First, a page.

Isla shook her head and made for the landing. Sometimes she wondered if Hannah’s spine wasn’t the only thing that had been injured in the accident. She seemed to be completely blasé about the possibility of an intruder in their home. Okay, so whoever it was was not being very ninja in their style and, to her, that ruled out serial killer. But she was worried that by the time she got downstairs the would-be thief could be gone with her MacBook . . . or, if it was a surprise makeover team, the whole kitchen could be painted the colour of liver.

Holding her breath, Isla slid each bare foot down on to the oriental-patterned carpet runner that tracked up the centre of the stairs. Avoiding the creaky seventh step from the top, Isla strained to listen to where the noises were coming from. Crockery chinked, cutlery rattled. Was that the coffee machine? Who broke into someone’s home and made an espresso?

One Christmas Kiss in Notting Hill

It was party season! Life sparkled! But she did prefer it when the central heating had kicked in and she was wrapped up and two macchiatos down

Feeling slightly less afraid of a robber with a taste for her Krups, the weighty Hugh Grant gripped in her left hand, Isla moved softly down the hall towards the kitchen at the back of the house.

She paused at the door and looked into the dark. The blue illuminated ring on top of the coffee machine provided the only light. Someone was there. Someone her height, wearing what looked like a cap and a thick coat. What to do? Speak? Let Hugh Grant do the talking? She could put on the lights. If she quietly stuck out her right hand she could reach the switch on the wall just inside the kitchen door. She inched forward, the clay model raised, other hand snaking across the wall and then, she hit the button . . .

BAM! The spotlights in the ceiling flooded the room with brightness and, adrenalin pumping, Isla lunged with Hugh Grant like she was holding a sabre.


‘Argggh! Don’t shoot! Don’t shoot! It’s me! It’s just me, bro!’

Heart racing like Mo Farah on the home straight, Isla stopped, staring into the face – well, the hands across the face – of twenty-something Raj, their postman. He nudged the kitchen cupboard door with his elbow and two Christmas cards Isla had stuck on last night fell to the worktop.

‘Raj!’ Isla exclaimed. ‘What are you doing here?’ She slid Hugh Grant on to the kitchen worktop, a hand clutching her chest, determined to keep her heart where it should be.

‘Just making coffee . . . just coffee,’ he stammered, blowing out terrified breaths. ‘Hannah, she said it would be all right. She gave me a key, innit.’

Isla leant her body against the countertop. Her sister had given their postman a key to their house . . . and not said a word. She shook her head then stopped. That was typical of Hannah.

 ‘She didn’t tell you,’ Raj guessed, holding his hands up. ‘I’m sorry. I was just moaning ’bout the coffee at the sorting office last week and how I’s got to start even earlier now it’s December, you know – cards, parcels, all that stuff Yodel can’t do for Amazon – and Hannah said, if I had time . . . if I was this way, I could, like, come in your crib and make a coffee before I start my round.’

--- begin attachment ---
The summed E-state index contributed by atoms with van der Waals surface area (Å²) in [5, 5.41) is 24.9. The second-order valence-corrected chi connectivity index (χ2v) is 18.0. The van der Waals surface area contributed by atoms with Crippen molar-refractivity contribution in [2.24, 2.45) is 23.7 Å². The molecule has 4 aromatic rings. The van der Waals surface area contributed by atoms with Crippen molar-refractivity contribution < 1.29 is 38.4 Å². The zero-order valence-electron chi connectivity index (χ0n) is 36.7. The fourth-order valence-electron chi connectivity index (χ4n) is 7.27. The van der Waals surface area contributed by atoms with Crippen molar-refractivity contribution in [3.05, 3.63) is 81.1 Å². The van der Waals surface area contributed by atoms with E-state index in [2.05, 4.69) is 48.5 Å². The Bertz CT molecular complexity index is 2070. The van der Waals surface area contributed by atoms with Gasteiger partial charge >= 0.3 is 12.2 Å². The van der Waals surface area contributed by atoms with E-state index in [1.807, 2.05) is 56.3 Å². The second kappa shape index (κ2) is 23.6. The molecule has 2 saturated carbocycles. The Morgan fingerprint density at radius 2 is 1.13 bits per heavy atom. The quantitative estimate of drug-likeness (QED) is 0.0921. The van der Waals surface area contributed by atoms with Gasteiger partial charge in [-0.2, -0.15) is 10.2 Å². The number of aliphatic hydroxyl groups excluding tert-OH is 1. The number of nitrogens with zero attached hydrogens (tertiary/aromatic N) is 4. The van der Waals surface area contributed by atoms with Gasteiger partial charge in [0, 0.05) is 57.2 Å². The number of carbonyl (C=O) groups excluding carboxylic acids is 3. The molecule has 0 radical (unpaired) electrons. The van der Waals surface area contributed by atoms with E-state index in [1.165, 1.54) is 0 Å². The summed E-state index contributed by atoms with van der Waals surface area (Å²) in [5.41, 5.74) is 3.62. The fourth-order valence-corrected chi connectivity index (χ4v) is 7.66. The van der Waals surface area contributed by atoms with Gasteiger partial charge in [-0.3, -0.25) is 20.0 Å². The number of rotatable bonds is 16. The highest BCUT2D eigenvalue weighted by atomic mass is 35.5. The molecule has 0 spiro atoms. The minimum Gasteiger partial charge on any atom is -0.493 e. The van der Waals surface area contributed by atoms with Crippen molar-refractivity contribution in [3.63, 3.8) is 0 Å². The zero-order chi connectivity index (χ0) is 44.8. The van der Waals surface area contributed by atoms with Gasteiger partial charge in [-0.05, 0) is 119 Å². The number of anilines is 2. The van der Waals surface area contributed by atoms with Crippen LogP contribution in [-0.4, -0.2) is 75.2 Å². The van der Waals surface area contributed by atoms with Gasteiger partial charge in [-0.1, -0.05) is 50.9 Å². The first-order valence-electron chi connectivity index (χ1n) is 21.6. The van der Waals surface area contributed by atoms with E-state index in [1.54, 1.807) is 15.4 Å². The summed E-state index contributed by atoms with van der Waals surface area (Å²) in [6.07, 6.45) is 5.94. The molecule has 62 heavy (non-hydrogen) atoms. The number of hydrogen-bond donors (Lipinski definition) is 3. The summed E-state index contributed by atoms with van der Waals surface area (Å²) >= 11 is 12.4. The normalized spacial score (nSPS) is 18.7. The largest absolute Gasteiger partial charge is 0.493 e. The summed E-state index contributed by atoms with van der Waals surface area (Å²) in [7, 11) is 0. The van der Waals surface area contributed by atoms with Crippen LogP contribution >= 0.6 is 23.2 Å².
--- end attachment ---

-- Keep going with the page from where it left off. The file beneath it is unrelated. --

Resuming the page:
Total Hannah. Despite being the one that everyone wanted to protect, her sister had a penchant for taking people under her wing. Sometimes it was endearing, other times it was annoying, like now, when their postman had trodden dirty slush from the last snowfall over the kitchen tiles and woken them up.

‘I’ll go,’ Raj said, taking a step towards the back door, hands pulling his cap further down over his head. ‘I’ll get coffee from that new café. It’s Moroccan, innit, infused with orange blossom . . . and that’s no bad shit, man.’

‘Raj . . .’ Isla began, now feeling a little mean.

‘It’s okay, we’re sweet, bro,’ Raj said, backing away, eyes on the pottery statue, hands held up in surrender.

‘Raj! Don’t you go anywhere!’ It was Hannah’s voice at full volume. ‘I’m coming down!’

‘I should go,’ Raj said, directing the statement to Isla.

‘No,’ she sighed. ‘Honestly, it’s fine.’ And she would never hear the end of it from Hannah if she let him leave now. She could hear the whirr of the stairlift which meant her sister had crawled to the top of the stairs, dragged herself into the seat and was on her way down.

‘Let’s put some more water in the coffee machine, shall we?’ Isla suggested.

  • One Christmas Kiss in Notting Hill

  • A feel-good festive romance to curl up with this Christmas

    'Magical, heart-melting fiction at its best!' Samantha Tonge


    Imagine the perfect Christmas Kiss…

    His strong arms around her waist, her hands on his face, the snow slowly starts to fall…

    It’s enough to make Isla Winters cringe! While her sister can’t get enough of this – increasingly common – sight on the streets of London, Isla’s too busy trying to stop Hannah’s wheelchair from slipping on the ice, and making sure she’s not too late to her dream job at Breekers International.

    But everything changes with the arrival of Chase Bryan, fresh from the New York office. He’s eager to learn everything about Isla’s beloved Notting Hill, but as the nights get colder, will cosying up to him come at a price?

    A fun, festive feel-good read perfect for fans of Heidi Swain's Sleigh Rides and Silver Bells at the Christmas Fair and Erin Green's A Christmas Wish


    Readers LOVE One Christmas Kiss in Notting Hill

    'I absolutely loved this book. The storyline and characters were wonderful. Chic lit at its finest' Emma

    'A really really enjoyable Christmassy tale with lots of festive cheer' Stacey

    'Mandy Baggot is the queen of the festive story' Steph

    'Notting Hill at Christmas time is the perfect setting' Noemi

    'A fabulous page turner' Avid Reader

    'Christmas romance at its very best' Annie